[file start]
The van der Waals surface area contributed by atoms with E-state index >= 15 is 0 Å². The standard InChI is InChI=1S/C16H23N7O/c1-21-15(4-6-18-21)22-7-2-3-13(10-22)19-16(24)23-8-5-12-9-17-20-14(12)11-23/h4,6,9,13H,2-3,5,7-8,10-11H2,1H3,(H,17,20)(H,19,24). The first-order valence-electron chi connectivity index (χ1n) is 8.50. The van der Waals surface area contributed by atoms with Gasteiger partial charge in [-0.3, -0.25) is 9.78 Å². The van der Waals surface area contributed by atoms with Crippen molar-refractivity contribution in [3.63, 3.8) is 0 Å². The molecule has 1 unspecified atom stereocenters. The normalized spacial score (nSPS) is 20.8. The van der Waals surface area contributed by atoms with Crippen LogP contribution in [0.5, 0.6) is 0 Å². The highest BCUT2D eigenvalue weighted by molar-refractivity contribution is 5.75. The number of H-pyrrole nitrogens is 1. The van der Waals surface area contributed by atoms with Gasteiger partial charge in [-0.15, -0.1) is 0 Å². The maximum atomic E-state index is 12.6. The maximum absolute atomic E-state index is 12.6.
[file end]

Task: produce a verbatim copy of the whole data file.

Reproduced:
The van der Waals surface area contributed by atoms with E-state index >= 15 is 0 Å². The standard InChI is InChI=1S/C16H23N7O/c1-21-15(4-6-18-21)22-7-2-3-13(10-22)19-16(24)23-8-5-12-9-17-20-14(12)11-23/h4,6,9,13H,2-3,5,7-8,10-11H2,1H3,(H,17,20)(H,19,24). The first-order valence-electron chi connectivity index (χ1n) is 8.50. The van der Waals surface area contributed by atoms with Gasteiger partial charge in [-0.3, -0.25) is 9.78 Å². The van der Waals surface area contributed by atoms with Crippen molar-refractivity contribution in [3.63, 3.8) is 0 Å². The molecule has 1 unspecified atom stereocenters. The normalized spacial score (nSPS) is 20.8. The van der Waals surface area contributed by atoms with Crippen LogP contribution in [0.5, 0.6) is 0 Å². The highest BCUT2D eigenvalue weighted by molar-refractivity contribution is 5.75. The number of H-pyrrole nitrogens is 1. The van der Waals surface area contributed by atoms with Gasteiger partial charge in [-0.15, -0.1) is 0 Å². The maximum atomic E-state index is 12.6. The maximum absolute atomic E-state index is 12.6.